Green Tea Recipes

-edited

Apple Ginger Tea, Green Tea Miso Soup, Brewing Green Tea

Brewing Green Tea

Use one teaspoon of loose tea leaves for a small pot of tea. Use two teaspoons for a large pot of tea. Boil water, then pour into a porcelain teapot or mug and let cool for one minute. Add tea leaves and let brew for 1 to 3 minutes, depending on the desired strength. Serve or add to juice immediately.

Preparation Tip

The most important tip for steeping green tea is to use water that is just below the boiling point. Steep for under three minutes. This will draw out the maximum benefit from the tea and the least amount of caffeine.

Apple Ginger Tea

The ginger in this hot drink helps to reduce nausea associated with cancer treatment.
½ apple, seeds removed
½-inch slice of raw ginger
6 ounces hot green tea
Juice the apple and ginger according to your juice machine’s instructions.
Pour the juice into a mug and add hot green tea.
Drink immediately.
Makes 1 serving

Green Tea Miso Soup

4 cups strongly brewed green tea
3 tablespoons finely chopped scallions
Optional: 1 tablespoon nori flakes
4 tablespoons miso paste
In a large saucepan, gently heat the tea. Add the scallions and the nori flakes if desired. Nori adds minerals and a rich, salty flavor to soup.
Remove from heat and stir in miso. Serve immediately.
Makes 4 servings

What Does The Research Show?​

Exercising and drinking green tea may help prevent depression among breast cancer survivors.

Depression is a major concern among cancer patients and survivors. Some estimates report that the prevalence of depression in this population is as high as 55%. Depression can reduce quality of life and also potentially affect survival.

Researchers from Vanderbilt University conducted a study to determine whether lifestyle factors prevented depression among breast cancer survivors. They analyzed activity levels; food, tea, and alcohol consumption; smoking; and supplement use among 1,399 Chinese women who were treated for breast cancer in Shanghai, China, between 2002 and 2006.

Eighteen months post-diagnosis, 26% of women experienced depressive symptoms and 13% met the criteria for clinical depression. Women appeared to benefit from regular exercise—exercisers were 20% less likely to be mildly or clinically depressed. Furthermore, the higher the exercise level, the lower the likelihood was for depression. When compared with non-exercising women, those who exercised two hours per week were 28% less likely to be depressed, and those who exercised more than that were 42% less likely to be depressed.

Regular consumption of green tea also appeared to reduce the risk of depression. Among the 183 women who drank tea, the risk of depression was about 36% lower compared with the non-tea drinkers. The majority of tea drinkers (90%) reported drinking green tea.

The researchers concluded that regular exercise and tea consumption could help prevent depression among breast cancer survivors.(1,2)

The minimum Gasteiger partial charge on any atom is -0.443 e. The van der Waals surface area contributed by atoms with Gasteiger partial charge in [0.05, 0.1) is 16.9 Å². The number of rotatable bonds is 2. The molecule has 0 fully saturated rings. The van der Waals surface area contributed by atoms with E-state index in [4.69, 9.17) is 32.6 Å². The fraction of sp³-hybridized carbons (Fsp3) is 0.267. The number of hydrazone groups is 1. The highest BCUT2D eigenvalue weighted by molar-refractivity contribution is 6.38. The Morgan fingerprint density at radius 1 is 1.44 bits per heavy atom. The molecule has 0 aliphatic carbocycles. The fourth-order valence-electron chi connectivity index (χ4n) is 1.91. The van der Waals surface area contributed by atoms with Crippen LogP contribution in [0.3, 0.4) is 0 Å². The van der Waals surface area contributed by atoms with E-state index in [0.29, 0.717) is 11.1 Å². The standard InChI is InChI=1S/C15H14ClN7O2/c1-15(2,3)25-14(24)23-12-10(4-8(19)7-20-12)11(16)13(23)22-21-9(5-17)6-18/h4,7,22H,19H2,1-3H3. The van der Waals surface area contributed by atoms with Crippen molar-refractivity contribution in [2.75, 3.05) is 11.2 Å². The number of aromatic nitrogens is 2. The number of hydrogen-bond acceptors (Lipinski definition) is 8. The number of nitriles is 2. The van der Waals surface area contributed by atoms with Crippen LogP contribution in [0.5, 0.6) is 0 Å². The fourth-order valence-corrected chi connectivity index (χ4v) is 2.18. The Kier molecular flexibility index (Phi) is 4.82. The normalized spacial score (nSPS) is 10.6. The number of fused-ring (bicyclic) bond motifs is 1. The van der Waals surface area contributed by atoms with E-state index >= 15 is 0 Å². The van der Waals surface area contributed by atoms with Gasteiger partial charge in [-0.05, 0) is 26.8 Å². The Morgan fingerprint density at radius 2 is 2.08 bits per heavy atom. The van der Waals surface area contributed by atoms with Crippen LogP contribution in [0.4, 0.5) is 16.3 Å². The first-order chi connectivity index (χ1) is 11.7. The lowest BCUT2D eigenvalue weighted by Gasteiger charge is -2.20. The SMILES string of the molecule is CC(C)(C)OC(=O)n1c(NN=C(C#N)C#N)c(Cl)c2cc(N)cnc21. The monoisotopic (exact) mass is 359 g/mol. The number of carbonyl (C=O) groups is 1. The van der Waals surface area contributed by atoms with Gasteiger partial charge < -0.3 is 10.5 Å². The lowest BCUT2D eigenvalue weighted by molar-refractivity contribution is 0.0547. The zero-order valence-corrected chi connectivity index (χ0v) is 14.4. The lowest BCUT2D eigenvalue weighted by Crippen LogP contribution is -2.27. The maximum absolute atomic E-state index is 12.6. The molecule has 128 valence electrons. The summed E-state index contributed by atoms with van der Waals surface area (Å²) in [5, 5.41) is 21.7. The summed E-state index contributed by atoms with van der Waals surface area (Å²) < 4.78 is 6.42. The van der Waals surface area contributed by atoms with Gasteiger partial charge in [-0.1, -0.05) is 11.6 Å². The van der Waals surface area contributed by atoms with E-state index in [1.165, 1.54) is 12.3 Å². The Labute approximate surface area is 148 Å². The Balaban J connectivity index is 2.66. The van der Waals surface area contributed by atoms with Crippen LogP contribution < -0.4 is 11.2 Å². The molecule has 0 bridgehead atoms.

Consumption of green tea may be contraindicated for patients who are receiving treatment with Velcade® (bortezomib).

Polyphenols in green tea may actually negate the therapeutic benefits of the drug, according to the results of a study published in Blood.Velcade is a proteosome inhibitor that is used in the treatment of multiple myeloma. Proteosomes are proteins found in virtually all cells. They are responsible for the breakdown and reuse of a cell’s other proteins. Proteosomes regulate several aspects of cellular activity, including survival. By inhibiting proteosomes, Velcade has demonstrated an ability to reduce cellular survival.

Green tea has often been lauded as a “miracle herb,” and many holistic healthcare practitioners advocate for heavy use of it. Green tea contains a polyphenol called epigallocatechin gallate (EGCG) that has been shown to prevent cancer cells by changing the way normal cells react to potential carcinogens entering the body. EGCG also appears to create chemical changes that kill active cancer cells in multiple myeloma, breast, cervical, and colon cancer tumors. As a result, many cancer patients turn to green tea with the hopes that it will help in the fight against cancer.

However, recent research indicates that green tea may have its drawbacks.Because of the apparent anti-tumor effects of green tea, researchers conducted a study to determine whether a combination of green tea and Velcade would provide increased anti-tumor activity in multiple myeloma and glioblastoma. On the contrary, the results indicated that the EGCG in green tea prevented the tumor cell death induced by Velcade. This unexpected effect of EGCG only occurred with boronic acid-based proteosome inhibitors (Velcade, MG-262, PS-IX) and not with several non-boronic acid-based proteosome inhibitors (Viracept, MG-132, PS-I). The researchers stated: “EGCG directly reacted with Velcade and blocked its proteosome inhibitory function.” As a result, Velcade could not induce tumor cell death.The researchers concluded that green tea polyphenols may inhibit the anti-tumor activity of Velcade and suggest that green tea products may be contraindicated for patients receiving therapy with Velcade.(3-7)